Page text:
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still more rutile tests

updated sat 25 feb 06


Steve Slatin on fri 24 feb 06

My most recent round of rutile tests was done as follows --

I made 4 sets of DigitalFire's floating blue glaze base,
(80% Alberta Slip, 20% frit 3134) each batch with
4 % of a different additive -- they were

1. Ceramic Rutile
2. Milled Rutile
3. Granular Rutile
4. Ilmenite

Each batch was 504 g of materials, mixed with one
measured cup of potable water, mixed with a whisk
but NOT strained. (I will do a round of tests with
strained mixes next. This allows me to test for one
more variable than if I strained right off.)

Observations -- the ceramic rutile was much finer than
milled or granular; but all three were a tan-to-brown color.
Ilmenite was not, it was black and particle size was
larger than with the other materials, even granular rutile.

All tests were fired together with a slow cool firing to
cone 6. A white stoneware (SPS's Sea Mix 5) was
used for all tests.

Visual results

1 -- an especially smooth, consistent pale blue
'float' over a tan background

2 -- almost identical background and similar
pale blue 'float' but it did not appear so consistently
on the test piece as in the case with #1. It also
appeared only where the glaze was somewhat
thicker than was the case with #1.

3 -- the base was more a clear slightly greenish
color. Instead of getting a blue float where
thick, I got black flecks. I also had some
rough areas where it appeared that the
glaze didn't completely vitrify (possibly because
of not sieving).

4 -- background almost indistinguishable from
#3, and lots of black flecks and a some gold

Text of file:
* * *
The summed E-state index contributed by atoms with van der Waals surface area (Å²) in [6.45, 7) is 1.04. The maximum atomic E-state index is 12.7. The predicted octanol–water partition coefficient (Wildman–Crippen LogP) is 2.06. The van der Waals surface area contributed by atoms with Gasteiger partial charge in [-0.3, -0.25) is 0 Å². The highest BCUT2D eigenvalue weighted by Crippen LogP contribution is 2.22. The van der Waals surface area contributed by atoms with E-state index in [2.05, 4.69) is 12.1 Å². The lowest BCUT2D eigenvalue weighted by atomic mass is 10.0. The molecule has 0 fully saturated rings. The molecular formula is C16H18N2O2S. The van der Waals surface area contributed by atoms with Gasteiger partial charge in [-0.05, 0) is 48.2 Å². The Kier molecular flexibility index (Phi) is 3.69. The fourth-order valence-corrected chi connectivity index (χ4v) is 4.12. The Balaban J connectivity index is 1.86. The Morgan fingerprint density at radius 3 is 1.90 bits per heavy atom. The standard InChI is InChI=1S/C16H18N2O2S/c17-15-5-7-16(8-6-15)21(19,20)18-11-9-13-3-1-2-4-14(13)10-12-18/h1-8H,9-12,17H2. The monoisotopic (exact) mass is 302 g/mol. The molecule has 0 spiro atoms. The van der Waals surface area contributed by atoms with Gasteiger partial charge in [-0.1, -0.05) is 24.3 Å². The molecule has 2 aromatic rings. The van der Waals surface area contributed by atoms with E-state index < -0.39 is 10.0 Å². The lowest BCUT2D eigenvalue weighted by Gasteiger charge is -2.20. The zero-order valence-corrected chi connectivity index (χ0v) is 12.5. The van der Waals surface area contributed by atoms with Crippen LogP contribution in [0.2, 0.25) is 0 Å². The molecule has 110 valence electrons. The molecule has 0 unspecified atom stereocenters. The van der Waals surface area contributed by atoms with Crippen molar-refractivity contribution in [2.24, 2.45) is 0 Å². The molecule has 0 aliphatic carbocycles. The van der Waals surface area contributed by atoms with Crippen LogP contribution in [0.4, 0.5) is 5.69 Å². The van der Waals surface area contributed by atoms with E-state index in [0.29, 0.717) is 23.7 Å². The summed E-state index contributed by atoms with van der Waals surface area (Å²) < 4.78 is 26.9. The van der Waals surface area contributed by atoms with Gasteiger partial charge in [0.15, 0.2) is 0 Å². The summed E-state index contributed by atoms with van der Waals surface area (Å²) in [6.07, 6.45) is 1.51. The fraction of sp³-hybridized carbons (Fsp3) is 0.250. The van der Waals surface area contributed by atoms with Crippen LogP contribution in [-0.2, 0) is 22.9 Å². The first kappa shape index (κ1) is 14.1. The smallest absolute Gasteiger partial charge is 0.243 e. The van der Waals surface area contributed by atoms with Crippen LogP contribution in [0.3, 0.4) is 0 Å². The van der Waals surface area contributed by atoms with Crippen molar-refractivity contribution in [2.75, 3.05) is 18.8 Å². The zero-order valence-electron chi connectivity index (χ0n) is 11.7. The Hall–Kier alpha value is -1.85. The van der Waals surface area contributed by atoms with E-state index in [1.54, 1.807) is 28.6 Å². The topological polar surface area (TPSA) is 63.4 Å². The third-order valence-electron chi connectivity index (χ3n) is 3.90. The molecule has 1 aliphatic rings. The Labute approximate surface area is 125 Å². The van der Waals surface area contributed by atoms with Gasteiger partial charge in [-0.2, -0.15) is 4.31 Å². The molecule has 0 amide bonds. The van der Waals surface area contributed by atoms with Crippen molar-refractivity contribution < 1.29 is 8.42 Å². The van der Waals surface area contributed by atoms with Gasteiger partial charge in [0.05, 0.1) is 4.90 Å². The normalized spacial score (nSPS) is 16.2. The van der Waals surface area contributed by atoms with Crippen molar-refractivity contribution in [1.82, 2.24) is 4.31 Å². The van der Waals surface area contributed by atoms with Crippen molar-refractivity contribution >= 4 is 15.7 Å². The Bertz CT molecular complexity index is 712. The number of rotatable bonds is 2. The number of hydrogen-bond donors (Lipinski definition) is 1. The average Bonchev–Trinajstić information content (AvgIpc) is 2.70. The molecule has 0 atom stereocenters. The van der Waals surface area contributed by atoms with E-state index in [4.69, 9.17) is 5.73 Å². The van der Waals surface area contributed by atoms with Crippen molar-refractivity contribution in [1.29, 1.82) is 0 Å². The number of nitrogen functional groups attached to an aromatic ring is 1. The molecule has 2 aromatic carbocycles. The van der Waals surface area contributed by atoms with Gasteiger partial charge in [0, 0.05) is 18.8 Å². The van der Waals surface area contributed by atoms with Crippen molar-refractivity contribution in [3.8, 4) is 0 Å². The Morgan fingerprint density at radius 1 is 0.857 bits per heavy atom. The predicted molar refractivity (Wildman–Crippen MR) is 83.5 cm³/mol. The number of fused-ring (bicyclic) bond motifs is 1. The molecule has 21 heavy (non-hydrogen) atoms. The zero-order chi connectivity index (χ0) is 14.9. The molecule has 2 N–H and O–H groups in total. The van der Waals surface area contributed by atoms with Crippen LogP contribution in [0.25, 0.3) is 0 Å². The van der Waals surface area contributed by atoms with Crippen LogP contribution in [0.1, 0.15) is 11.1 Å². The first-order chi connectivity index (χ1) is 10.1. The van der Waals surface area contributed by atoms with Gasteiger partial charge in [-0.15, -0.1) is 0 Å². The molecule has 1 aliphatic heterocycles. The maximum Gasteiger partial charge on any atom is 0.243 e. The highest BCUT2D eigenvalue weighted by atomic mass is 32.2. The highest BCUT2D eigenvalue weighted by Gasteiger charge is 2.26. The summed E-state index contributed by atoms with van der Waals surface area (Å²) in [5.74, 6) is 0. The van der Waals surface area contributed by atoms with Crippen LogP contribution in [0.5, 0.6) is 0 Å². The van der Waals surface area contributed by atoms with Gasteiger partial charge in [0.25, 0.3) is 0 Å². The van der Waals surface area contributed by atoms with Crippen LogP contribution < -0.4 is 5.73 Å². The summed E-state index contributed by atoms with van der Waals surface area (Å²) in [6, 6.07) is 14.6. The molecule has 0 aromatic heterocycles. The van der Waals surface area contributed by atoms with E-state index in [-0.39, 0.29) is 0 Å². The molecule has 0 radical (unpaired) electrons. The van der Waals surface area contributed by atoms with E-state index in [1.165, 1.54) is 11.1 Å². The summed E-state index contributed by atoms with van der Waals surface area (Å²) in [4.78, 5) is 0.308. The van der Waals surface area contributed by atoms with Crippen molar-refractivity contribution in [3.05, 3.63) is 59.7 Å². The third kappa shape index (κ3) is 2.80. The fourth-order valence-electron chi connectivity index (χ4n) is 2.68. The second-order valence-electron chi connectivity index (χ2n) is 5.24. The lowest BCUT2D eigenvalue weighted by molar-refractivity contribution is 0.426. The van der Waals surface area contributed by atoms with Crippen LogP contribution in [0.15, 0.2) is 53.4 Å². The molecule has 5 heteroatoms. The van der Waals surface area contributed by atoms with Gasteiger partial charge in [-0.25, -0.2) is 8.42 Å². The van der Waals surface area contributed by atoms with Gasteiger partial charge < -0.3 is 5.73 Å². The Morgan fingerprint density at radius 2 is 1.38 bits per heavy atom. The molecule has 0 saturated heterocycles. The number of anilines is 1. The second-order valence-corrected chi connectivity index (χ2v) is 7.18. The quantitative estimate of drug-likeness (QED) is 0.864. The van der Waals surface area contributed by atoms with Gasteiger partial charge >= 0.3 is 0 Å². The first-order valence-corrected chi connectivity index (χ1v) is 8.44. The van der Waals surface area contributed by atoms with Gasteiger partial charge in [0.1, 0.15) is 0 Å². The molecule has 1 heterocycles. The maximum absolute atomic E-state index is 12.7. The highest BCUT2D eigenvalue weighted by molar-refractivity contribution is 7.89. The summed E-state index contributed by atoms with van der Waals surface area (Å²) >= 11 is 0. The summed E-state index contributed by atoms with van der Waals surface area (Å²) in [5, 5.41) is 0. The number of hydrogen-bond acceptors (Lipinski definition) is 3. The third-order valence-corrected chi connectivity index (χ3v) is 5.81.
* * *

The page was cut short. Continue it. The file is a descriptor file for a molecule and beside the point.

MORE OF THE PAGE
flecks, surface where thickest somewhat
textured but appears completely vitrified.
This glaze is almost identical in colors
and surface to the wash I was
experimenting with in August-September
with RIO and Ti mixed together in
fairly high concentration.

I was surprised, but fairly pleased. Where
once I was wondering why Ti and RIO together
didn't get me something like Rutile alone, I
now have an indication that the controlling
factor may be particle size. That is, providing
the rutile in the case of #1 and #2 is chemically
similar to that in #3, and the ilmenite is actually
different ... well, it looks different, so I'm ready
to bet it is.

Bruce G had an interesting series of tests in
response to a 'black fleck' problem with a
batch of glaze mixed with a new rutile. I can't
find this in the archives right now, but I'd now
suggest that the problem may have been that
the new batch was mixed with a granular rutile
where the previous ones were mixes with
milled or ceramic rutile.

-- Steve (still trying to figure out what to do with
5 pounds or so of milled rutile now that I want
to switch to ceramic grade, in full recognition of
the fact that Bruce is still the king of sig inserts)

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